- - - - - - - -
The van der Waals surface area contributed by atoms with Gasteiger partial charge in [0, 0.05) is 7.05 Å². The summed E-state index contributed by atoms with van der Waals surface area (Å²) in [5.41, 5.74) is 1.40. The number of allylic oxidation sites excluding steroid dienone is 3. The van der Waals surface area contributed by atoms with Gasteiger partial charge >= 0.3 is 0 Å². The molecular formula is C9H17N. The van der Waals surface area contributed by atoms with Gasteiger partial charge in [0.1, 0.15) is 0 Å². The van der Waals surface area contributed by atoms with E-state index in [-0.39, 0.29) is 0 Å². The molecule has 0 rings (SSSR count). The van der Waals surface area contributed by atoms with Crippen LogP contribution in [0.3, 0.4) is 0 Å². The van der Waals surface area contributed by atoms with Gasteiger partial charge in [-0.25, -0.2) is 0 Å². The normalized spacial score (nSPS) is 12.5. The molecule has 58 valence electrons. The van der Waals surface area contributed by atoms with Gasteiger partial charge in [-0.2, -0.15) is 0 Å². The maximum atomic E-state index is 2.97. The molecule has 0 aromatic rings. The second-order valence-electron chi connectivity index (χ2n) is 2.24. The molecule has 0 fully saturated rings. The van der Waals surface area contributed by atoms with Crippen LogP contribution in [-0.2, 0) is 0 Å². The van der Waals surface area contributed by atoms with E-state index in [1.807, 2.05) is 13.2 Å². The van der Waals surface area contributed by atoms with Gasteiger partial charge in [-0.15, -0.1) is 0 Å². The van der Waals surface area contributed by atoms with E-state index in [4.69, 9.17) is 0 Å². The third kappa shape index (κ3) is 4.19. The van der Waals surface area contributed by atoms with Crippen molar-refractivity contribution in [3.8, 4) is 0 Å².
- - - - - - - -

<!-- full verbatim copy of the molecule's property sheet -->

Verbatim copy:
The van der Waals surface area contributed by atoms with Gasteiger partial charge in [0, 0.05) is 7.05 Å². The summed E-state index contributed by atoms with van der Waals surface area (Å²) in [5.41, 5.74) is 1.40. The number of allylic oxidation sites excluding steroid dienone is 3. The van der Waals surface area contributed by atoms with Gasteiger partial charge >= 0.3 is 0 Å². The molecular formula is C9H17N. The van der Waals surface area contributed by atoms with Gasteiger partial charge in [0.1, 0.15) is 0 Å². The van der Waals surface area contributed by atoms with E-state index in [-0.39, 0.29) is 0 Å². The molecule has 0 rings (SSSR count). The van der Waals surface area contributed by atoms with Crippen LogP contribution in [0.3, 0.4) is 0 Å². The van der Waals surface area contributed by atoms with Gasteiger partial charge in [-0.25, -0.2) is 0 Å². The normalized spacial score (nSPS) is 12.5. The molecule has 58 valence electrons. The van der Waals surface area contributed by atoms with Gasteiger partial charge in [-0.2, -0.15) is 0 Å². The maximum atomic E-state index is 2.97. The molecule has 0 aromatic rings. The second-order valence-electron chi connectivity index (χ2n) is 2.24. The molecule has 0 fully saturated rings. The van der Waals surface area contributed by atoms with Crippen LogP contribution in [-0.2, 0) is 0 Å². The van der Waals surface area contributed by atoms with E-state index in [1.807, 2.05) is 13.2 Å². The van der Waals surface area contributed by atoms with Gasteiger partial charge in [-0.15, -0.1) is 0 Å². The van der Waals surface area contributed by atoms with E-state index in [4.69, 9.17) is 0 Å². The third kappa shape index (κ3) is 4.19. The van der Waals surface area contributed by atoms with Crippen molar-refractivity contribution in [3.8, 4) is 0 Å².